Browsing All Posts filed under »Education«

TEDx | Daniel Kao: The Promise of Education Technology

August 10, 2016

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Diplateevo. White House.gov post. Around this time last year, I was chatting with one of my friends about the recent trend of college hackathons and he blurted, “wouldn’t it be awesome to have a hackathon at the white house?” We talked about it a bit before getting back to our homework. I am a computer […]

The Board Game | Notes & Review

February 15, 2015

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William Mott. The Board Game: A Story of Hope and Inspiration for CEOs and Governing Boards. William R. Mott, 2012 (173 pages) Foreword The Board Game concentrates on the single most important component of successful nonprofit organizations: the relationship between the CEO, the board chair, and the governing board. To be successful, this demands a high […]

TED | Erin McKean: Go ahead, make up new words!

December 23, 2014

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I’m a lexicographer. I make dictionaries. And my job as a lexicographer is to try to put all the words possible into the dictionary. My job is not to decide what a word is; that is your job. 0:25 Everybody who speaks English decides together what’s a word and what’s not a word. Every language is just a group of people […]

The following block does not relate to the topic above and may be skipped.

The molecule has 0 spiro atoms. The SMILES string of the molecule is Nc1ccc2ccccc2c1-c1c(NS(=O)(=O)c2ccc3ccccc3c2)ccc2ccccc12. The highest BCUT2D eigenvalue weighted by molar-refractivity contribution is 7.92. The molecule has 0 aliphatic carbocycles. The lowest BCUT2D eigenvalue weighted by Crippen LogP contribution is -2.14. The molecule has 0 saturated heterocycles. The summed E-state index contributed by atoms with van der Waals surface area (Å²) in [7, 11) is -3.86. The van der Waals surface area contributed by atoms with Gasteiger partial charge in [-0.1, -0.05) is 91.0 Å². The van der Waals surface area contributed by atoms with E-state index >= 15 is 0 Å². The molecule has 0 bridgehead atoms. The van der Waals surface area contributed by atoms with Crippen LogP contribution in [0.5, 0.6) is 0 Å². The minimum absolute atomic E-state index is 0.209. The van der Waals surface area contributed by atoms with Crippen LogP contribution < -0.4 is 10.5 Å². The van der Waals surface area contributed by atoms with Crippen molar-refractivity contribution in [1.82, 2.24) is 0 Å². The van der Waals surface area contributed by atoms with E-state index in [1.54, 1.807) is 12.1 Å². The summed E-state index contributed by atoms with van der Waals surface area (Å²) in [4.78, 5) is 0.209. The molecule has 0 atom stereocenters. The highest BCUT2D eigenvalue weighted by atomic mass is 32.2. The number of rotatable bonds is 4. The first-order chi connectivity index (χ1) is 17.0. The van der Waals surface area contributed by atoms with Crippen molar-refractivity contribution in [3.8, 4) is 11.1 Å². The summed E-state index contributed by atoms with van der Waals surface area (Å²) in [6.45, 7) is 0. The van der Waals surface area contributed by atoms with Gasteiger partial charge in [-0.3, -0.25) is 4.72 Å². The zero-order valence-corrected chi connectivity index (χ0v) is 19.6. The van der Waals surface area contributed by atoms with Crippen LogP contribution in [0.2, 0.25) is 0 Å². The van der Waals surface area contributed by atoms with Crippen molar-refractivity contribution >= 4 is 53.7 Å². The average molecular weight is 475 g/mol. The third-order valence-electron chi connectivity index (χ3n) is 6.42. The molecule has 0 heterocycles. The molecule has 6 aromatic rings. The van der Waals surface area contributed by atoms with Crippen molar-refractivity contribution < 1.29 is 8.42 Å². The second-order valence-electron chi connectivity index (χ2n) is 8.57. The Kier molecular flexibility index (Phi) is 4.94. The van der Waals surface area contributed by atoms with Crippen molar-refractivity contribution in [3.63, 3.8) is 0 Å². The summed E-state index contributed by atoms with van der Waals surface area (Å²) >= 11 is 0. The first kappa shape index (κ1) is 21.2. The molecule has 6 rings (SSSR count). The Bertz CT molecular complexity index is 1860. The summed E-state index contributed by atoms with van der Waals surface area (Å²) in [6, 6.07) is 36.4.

TED | Ramsey Musallam: 3 rules to spark learning

October 25, 2014

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I teach chemistry. 0:15 All right, all right. So more than just explosions, chemistry is everywhere. Have you ever found yourself at a restaurant spacing out just doing this over and over? Some people nodding yes. Recently, I showed this to my students, and I just asked them to try and explain why it happened. […]

Nurture Shock | Notes

July 29, 2014

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Po Bronson & Ashley Merryman. Nurture Shock: New Thinking About Children. Twelve, 2009. (336 pages) Preface When everything is all dressed up as entertainment–when it’s all supposed to be magical and surprising and fascinating–the Real Thing may be perceived as just another tidbit for our amusement. | That is certainly the case in the realm […]

How Children Succeed | Notes & Review

November 24, 2013

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Paul Tough. How Children Succeed; Grit, Curiosity, and the Hidden Power of Character. Mariner Books, 2013. (231 pages) PaulTough.com, NYTimes.com article. Introduction …the cognitive hypothesis: the belief, rarely expressed aloud but commonly held nonetheless, that success today depends primarily on cognitive skills — the kind of intelligence that gets measured on IQ tests, including the […]

Amusing Ourselves to Death | Notes & Review

November 22, 2013

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Neil Postman. Amusing Ourselves to Death: Public Discourse in the Age of Show Business. Penguin Books, 1985. (183 pages) Forward This book is about the possibility that Huxley, not Orwell, was right. (viii) Part I 1. The Medium Is the Metaphor …economics is less a science than a performing art. (5) In America, the least […]